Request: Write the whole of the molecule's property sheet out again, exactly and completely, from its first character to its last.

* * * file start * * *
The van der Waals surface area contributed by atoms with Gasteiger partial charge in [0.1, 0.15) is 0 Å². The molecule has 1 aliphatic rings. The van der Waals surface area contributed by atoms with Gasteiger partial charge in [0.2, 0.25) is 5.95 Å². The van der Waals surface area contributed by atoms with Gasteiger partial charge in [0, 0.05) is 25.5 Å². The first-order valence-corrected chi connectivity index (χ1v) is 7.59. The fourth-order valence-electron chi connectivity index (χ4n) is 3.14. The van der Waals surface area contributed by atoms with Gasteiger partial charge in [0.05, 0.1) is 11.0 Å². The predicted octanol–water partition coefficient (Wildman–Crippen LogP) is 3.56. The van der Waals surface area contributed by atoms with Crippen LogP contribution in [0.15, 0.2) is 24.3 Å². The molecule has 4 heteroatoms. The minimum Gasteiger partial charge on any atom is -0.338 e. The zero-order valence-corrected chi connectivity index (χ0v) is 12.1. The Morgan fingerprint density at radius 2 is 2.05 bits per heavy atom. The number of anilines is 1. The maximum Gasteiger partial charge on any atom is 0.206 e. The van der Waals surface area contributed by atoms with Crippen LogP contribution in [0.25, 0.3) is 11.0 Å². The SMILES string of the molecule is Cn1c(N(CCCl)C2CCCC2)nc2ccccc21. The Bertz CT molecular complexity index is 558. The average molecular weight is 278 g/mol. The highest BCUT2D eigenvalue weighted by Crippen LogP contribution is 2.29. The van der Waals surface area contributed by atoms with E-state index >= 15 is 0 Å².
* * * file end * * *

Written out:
The van der Waals surface area contributed by atoms with Gasteiger partial charge in [0.1, 0.15) is 0 Å². The molecule has 1 aliphatic rings. The van der Waals surface area contributed by atoms with Gasteiger partial charge in [0.2, 0.25) is 5.95 Å². The van der Waals surface area contributed by atoms with Gasteiger partial charge in [0, 0.05) is 25.5 Å². The first-order valence-corrected chi connectivity index (χ1v) is 7.59. The fourth-order valence-electron chi connectivity index (χ4n) is 3.14. The van der Waals surface area contributed by atoms with Gasteiger partial charge in [0.05, 0.1) is 11.0 Å². The predicted octanol–water partition coefficient (Wildman–Crippen LogP) is 3.56. The van der Waals surface area contributed by atoms with Crippen LogP contribution in [0.15, 0.2) is 24.3 Å². The molecule has 4 heteroatoms. The minimum Gasteiger partial charge on any atom is -0.338 e. The zero-order valence-corrected chi connectivity index (χ0v) is 12.1. The Morgan fingerprint density at radius 2 is 2.05 bits per heavy atom. The number of anilines is 1. The maximum Gasteiger partial charge on any atom is 0.206 e. The van der Waals surface area contributed by atoms with Crippen LogP contribution in [0.25, 0.3) is 11.0 Å². The SMILES string of the molecule is Cn1c(N(CCCl)C2CCCC2)nc2ccccc21. The Bertz CT molecular complexity index is 558. The average molecular weight is 278 g/mol. The highest BCUT2D eigenvalue weighted by Crippen LogP contribution is 2.29. The van der Waals surface area contributed by atoms with E-state index >= 15 is 0 Å².